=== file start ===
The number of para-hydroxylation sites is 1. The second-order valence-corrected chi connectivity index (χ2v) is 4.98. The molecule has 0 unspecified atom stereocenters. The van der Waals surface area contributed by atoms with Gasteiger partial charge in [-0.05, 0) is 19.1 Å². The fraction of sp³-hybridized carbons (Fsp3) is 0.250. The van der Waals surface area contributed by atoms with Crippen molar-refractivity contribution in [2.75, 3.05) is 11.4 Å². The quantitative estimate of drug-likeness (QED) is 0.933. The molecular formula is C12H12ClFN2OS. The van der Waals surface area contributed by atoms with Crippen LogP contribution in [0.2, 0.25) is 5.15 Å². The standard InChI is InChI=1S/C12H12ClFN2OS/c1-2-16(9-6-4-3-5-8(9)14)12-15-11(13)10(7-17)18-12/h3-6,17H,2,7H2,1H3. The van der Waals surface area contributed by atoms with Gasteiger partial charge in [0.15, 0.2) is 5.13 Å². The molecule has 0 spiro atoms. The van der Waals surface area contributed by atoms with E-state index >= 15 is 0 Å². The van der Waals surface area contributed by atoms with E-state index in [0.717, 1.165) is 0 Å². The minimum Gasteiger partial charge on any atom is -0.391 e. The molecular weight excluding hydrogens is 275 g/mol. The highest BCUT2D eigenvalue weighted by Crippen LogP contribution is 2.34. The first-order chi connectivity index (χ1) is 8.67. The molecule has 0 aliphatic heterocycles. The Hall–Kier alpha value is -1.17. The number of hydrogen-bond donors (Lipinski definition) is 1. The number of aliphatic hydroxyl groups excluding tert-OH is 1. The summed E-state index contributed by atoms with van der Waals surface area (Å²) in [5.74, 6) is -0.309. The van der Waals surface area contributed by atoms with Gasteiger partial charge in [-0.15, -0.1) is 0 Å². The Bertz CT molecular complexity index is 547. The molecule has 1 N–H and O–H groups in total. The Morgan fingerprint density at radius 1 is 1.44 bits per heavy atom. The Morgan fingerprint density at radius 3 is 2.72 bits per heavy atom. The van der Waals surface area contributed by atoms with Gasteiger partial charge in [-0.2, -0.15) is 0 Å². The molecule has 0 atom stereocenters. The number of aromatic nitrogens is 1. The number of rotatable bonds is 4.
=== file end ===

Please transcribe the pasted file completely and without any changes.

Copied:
The number of para-hydroxylation sites is 1. The second-order valence-corrected chi connectivity index (χ2v) is 4.98. The molecule has 0 unspecified atom stereocenters. The van der Waals surface area contributed by atoms with Gasteiger partial charge in [-0.05, 0) is 19.1 Å². The fraction of sp³-hybridized carbons (Fsp3) is 0.250. The van der Waals surface area contributed by atoms with Crippen molar-refractivity contribution in [2.75, 3.05) is 11.4 Å². The quantitative estimate of drug-likeness (QED) is 0.933. The molecular formula is C12H12ClFN2OS. The van der Waals surface area contributed by atoms with Crippen LogP contribution in [0.2, 0.25) is 5.15 Å². The standard InChI is InChI=1S/C12H12ClFN2OS/c1-2-16(9-6-4-3-5-8(9)14)12-15-11(13)10(7-17)18-12/h3-6,17H,2,7H2,1H3. The van der Waals surface area contributed by atoms with Gasteiger partial charge in [0.15, 0.2) is 5.13 Å². The molecule has 0 spiro atoms. The van der Waals surface area contributed by atoms with E-state index >= 15 is 0 Å². The van der Waals surface area contributed by atoms with E-state index in [0.717, 1.165) is 0 Å². The minimum Gasteiger partial charge on any atom is -0.391 e. The molecular weight excluding hydrogens is 275 g/mol. The highest BCUT2D eigenvalue weighted by Crippen LogP contribution is 2.34. The first-order chi connectivity index (χ1) is 8.67. The molecule has 0 aliphatic heterocycles. The Hall–Kier alpha value is -1.17. The number of hydrogen-bond donors (Lipinski definition) is 1. The number of aliphatic hydroxyl groups excluding tert-OH is 1. The summed E-state index contributed by atoms with van der Waals surface area (Å²) in [5.74, 6) is -0.309. The van der Waals surface area contributed by atoms with Gasteiger partial charge in [-0.15, -0.1) is 0 Å². The Bertz CT molecular complexity index is 547. The molecule has 1 N–H and O–H groups in total. The Morgan fingerprint density at radius 1 is 1.44 bits per heavy atom. The Morgan fingerprint density at radius 3 is 2.72 bits per heavy atom. The van der Waals surface area contributed by atoms with Gasteiger partial charge in [-0.2, -0.15) is 0 Å². The molecule has 0 atom stereocenters. The number of aromatic nitrogens is 1. The number of rotatable bonds is 4.